When I think of what the carpenter dude did which is described in the New Testament of the bible, he went around telling people to get our of their funk and rediscover they natural MoJo.  The people who wrote the bible used parables so they told wild stories about Jesus walking on water, or turning two fish in enough food to feed big crowds, touching sick people to magically heal them.  But when you strip away the mythology, what I see is a man who took it upon himself to help other people get out of the dark night if they could not do it for themselves.

What are the ways I know I have come out of the dark night?

I feel a oneness with what life has handed me, with all its warts and imperfections.  Example – I wish I was 6’ 2” with a full head of hair, but that is not me.  I can either wallow in my sorrow about this or move on, not in a cynical or stoical way, but a truly accepting way.

I accept the good and the bad of life as evidence that I am not in ultimate control over my present or future.

I accept the past even though I may not have liked everything that happened in my past.   As Nietzsche said, “that which does not kill us makes us stronger”.

My illusion about some other kind of fabled life shatters like a bursting balloon, and what is left is a great feeling of calm, not a feeling of regret or dread.

Is see my future as extremely open to a full range of possibilities.  I do not see a closed future for myself based on past limitations or disappointments.  Like some wise person once said, “today is the first day of the rest of your life”.

I have reclaimed my Center, my Chakra, and I am One with the Mystery of Life.  That is what I mean by believing in God.

This is what I was brought up to mean living in a state of GRACE.  I have picked up my diseased bed and can walk (as Jesus told the invalid by the stream) and I can help others pick up their bed if they are too weak to do it themselves (if they have lost their own MoJo and cannot stand up by themselves).

In this context, what is a Christ Event in someone’s life?

It is a Wake Up call.  It usually happens when someone is in the depth of depression or in an absurd illusion about the way life really is and then gets a whack upside the head that brings them back to reality.  Sometimes this is something a friend of relative says or sometimes it is an event.  The breakthrough realization comes that external events will not necessarily get better, but that my attitude or relationship to those events can change dramatically.  Once this happens the self-imposed chains come off and I can begin to live freely.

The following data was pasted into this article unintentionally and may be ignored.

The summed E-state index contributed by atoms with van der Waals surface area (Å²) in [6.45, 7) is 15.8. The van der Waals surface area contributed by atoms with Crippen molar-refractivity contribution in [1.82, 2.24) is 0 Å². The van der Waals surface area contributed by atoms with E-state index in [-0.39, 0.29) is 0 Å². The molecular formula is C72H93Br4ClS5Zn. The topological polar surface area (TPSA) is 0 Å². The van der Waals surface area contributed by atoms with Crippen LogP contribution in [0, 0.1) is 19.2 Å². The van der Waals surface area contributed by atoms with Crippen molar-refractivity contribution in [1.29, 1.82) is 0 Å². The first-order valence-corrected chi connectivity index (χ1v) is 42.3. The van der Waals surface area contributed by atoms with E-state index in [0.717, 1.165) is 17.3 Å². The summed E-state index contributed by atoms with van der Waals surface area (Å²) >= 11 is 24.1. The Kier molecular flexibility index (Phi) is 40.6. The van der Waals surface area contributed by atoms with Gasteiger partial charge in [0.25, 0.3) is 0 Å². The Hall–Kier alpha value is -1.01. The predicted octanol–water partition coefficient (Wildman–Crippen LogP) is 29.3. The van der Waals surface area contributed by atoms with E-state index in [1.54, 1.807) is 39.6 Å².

HOLY SPIRIT (secular code word: FREEDOM)

Living my life with Holy Spirit in it simply means living with abundant freedom.  In Christian terminology, it is the state of being in Heaven on earth, right inside one’s own life, rather than some fanciful notion of heaven that happens after someone dies after having been an upstanding good boy or girl.

How do you know if you are truly living a free life?

You are bursting with happiness for the gift to be alive and to live out your life on this small planet in the universe.

You are in a state of joy and tranquility (not unlike Buddhist tradition).

You feel at one with the world, even though you feel many injustices in the world and want to do something proactive to ease the suffering of others.

You feel no shackles from the past.  Hurts from the past fall away.

Others can still be mean, hurtful, tiresome, and unconscious, but they now longer bring me down to their level.  Indeed, I feel a sense of care for others who seems to still be in a state of separation from themselves and the mystery of life.

I feel enlightened.

I am in the light; the darkness has been lifted from my shoulders.

Others notice this as well, that I have a strong burning core at my center that provides not only enough energy for me but provides abundant energy to give to others as well.


CHURCH (secular code word: GROUP OF PEOPLE WHO CARE)

Once I am living a truly free life, I gravitate towards others that are full of joy as well.  I also feel a need help others in whatever small way I can.

The idea of “church” for me is any group of free people who get together and do selfless work which helps improve the world.  Secular examples of the church are:

  • Environmental groups – wanting human being to be more at one with mother earth instead of raping and pillaging it.
  • YMCA and YWCA groups that encourage political activism and teach social responsibility.
  • Peace Corp
  • Volunteer organizations of many kinds.

Everybody who had become enlightened has their own way of being the church.  Sometimes just affecting one person at a time in one’s daily life brings fulfillment.  For me, one of the most fulfilling secular acts of being the church for me (in my expanded definition) is the work your mother and I have done with our family journals (The Book of Myself, The Book of Us, What I Love About You…).  These books have helped thousands of people communicate more intimately with their loved ones, even on difficult and touch topics.



Moraga, California

August 25, 2004


February 24, 2017

Five Simple Steps to Reading and Absorbing Nonfiction Books in a Half Hour


Does your nightstand or coffee table look like this? If so, I’ve got a professionally-tested way to clear this book pile up for you.  I’m a book editor and must read 40-50 books per year for work, each of which averages 250 pages.  In addition, I try to read at least one non-fiction book per month that is not related to work. What’s my secret?

It’s easy.  Here are my five simple steps for reading and retaining any book in 30 minutes or less.